|Publication number||US5764324 A|
|Application number||US 08/787,411|
|Publication date||9 Jun 1998|
|Filing date||22 Jan 1997|
|Priority date||22 Jan 1997|
|Publication number||08787411, 787411, US 5764324 A, US 5764324A, US-A-5764324, US5764324 A, US5764324A|
|Inventors||Minhua Lu, Kei-Hsiung Yang|
|Original Assignee||International Business Machines Corporation|
|Export Citation||BiBTeX, EndNote, RefMan|
|Patent Citations (5), Referenced by (70), Classifications (16), Legal Events (5)|
|External Links: USPTO, USPTO Assignment, Espacenet|
1. Field of the Invention
The present invention relates to reflective-type liquid crystal cells which are typically driven by active matrices.
2. Related Art
There are transmissive-type and reflective-type active-matrix-driven liquid crystal displays (AMLCDs). The basic structure of the transmissive-type AMLCD as shown in FIG. 1 consists of polarizers 101 and 102, glass substrates 103 and 104, transparent conductive electrodes 105 and 106, a color filter 108 (optional), on/off transistor switch 109, and a liquid crystal (LC) medium 110 sandwiched between two transparent conductive electrodes 105 and 106. A back-light source 107 illuminates the display panel from below. An alignment layer (not shown) such as rubbed polyimide films is typically disposed between the LC medium 110 and the transparent conductive electrodes 105 and 106. The transmissive type AMLCD typically consists of repetitive unit cell or picture element (Pel). FIG. 1 illustrates a 3 by 3 matrix of pels.
The schematic drawing of a pel is shown in FIG. 2, where the attached numbers have correspondingly the same meanings as in FIG. 1. The capacitor 111 denotes the capacitance of the LC medium 110 sandwiched between two transparent conductive electrodes 105 and 106. The capacitor 120 denotes a storage capacitance which provides a parallel capacitance to the LC capacitance 111 and which is terminated on a line 121 common to all the storage capacitors in the display. Another alternative design for the storage capacitor is the storage capacitor 122 disposed between the electrode 106 and the gate bus line 107.
When a voltage below a threshold voltage is applied on the gate line 107, the transistor 109 is in the off-condition so that the potentials on the data bus line 108 and electrode 106 are isolated from one another. When a voltage larger than a threshold voltage is applied on the gate bus line 107, the transistor 109 is in an on-condition (low impedance state), thereby allowing the voltage on the data bus line 108 to charge the electrode 106. The voltage applied to the data bus line 108 may vary such that there are different voltages applied to the electrode 106. Varying the voltage to the electrode 106 is used to control the liquid crystal cell 111 such that different amounts of light are transmitted across the liquid crystal, thus resulting in the display of a gray scale of light.
A reflective-type AMLCD is similar in structure to the transmissive-type AMLCD; however, the transparent conductive electrode 106 is usually replaced by a reflective metal electrode which usually occupies a larger area to cover the transistor 109. Also for reflective-type AMLCDs, there is no need for the back-light source 107. Instead, ambient light or other light source illuminates the display panel from the top.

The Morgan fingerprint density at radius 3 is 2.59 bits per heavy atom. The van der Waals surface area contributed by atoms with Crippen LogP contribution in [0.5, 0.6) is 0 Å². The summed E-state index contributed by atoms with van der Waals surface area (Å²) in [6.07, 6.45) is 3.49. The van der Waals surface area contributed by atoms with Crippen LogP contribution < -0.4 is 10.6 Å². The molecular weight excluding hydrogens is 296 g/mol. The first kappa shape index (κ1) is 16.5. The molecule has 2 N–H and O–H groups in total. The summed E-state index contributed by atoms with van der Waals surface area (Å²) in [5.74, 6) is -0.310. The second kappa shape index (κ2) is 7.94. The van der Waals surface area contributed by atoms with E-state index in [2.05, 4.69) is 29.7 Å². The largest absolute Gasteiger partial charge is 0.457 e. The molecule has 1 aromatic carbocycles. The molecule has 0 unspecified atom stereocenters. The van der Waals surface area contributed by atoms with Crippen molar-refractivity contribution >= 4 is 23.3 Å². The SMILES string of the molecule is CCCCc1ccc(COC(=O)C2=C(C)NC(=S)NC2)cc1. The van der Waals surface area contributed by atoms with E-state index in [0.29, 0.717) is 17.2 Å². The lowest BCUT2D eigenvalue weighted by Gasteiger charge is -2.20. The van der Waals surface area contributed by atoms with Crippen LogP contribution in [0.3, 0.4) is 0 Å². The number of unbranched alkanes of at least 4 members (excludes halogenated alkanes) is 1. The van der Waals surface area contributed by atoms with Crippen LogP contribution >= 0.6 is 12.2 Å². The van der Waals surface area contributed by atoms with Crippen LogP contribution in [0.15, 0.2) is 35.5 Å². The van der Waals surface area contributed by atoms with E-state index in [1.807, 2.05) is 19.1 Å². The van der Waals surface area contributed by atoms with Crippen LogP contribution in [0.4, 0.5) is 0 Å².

There are several materials such as indium oxide, zinc oxide, tin oxide, and indium-tin oxide (ITO) can be used for the transparent electrodes of the transmissive-type and reflective-type AMLCDs. ITO is the preferred choice because of good transparency in the visible light, suitable conductivity, and inexpensive in process. Another advantage of ITO electrode is its inert to the LC medium and the LC alignment layer.
In transmissive-type AMLCDs, both electrodes 105 and 106 may be composed of ITO. In this scenario, the ITO electrodes do not introduce extra ionizable impurities into the LC medium to degrade the resistivity of the LC medium. One way to characterize the resistivity of the LC medium is to measure the charge retention of the LC medium between the two electrodes. For the measurement of the charge retention, the storage capacitor 120 (and/or storage capacitor 122) is designed such that it has a negligible capacitance compared to the LC capacitance 111. The transistor 109 is switched on and the LC capacitor 111 is charged up alternatively to ±5 V within about 60 micro-seconds. The transistor 109 is then switched off and the voltage of electrode 106 is measured as a function of time. The decrease of voltage of electrode 106 is caused mainly by the ionizable impurities existing in the LC medium 110. A small decrease of voltage at electrode 106 implies that ITO electrodes 105 and 106 contribute a negligible amount of ionizable impurities into the LC medium 110.
However, for a reflective-type AMLCD, the transparent conductive electrode 106 is replaced by a reflective metal electrode. The transparent electrode 105 typically is formed of ITO, and the reflective electrode 106 is typically formed from aluminum or silver or one of their alloys. In such devices, the charge retention of the reflective LC cell is degraded significantly. This voltage degradation is caused by a substantial amount of ionizable impurities existing within the LC medium 110. Most of these ionizable impurities are due to the reflective electrode which seems to contaminate the adjacent LC medium. Further more, the amount of contamination by the reflective electrode is not uniform across the whole display panel which may cause inaccuracies when displaying gray scale at some locations and perceivable flickers at other locations.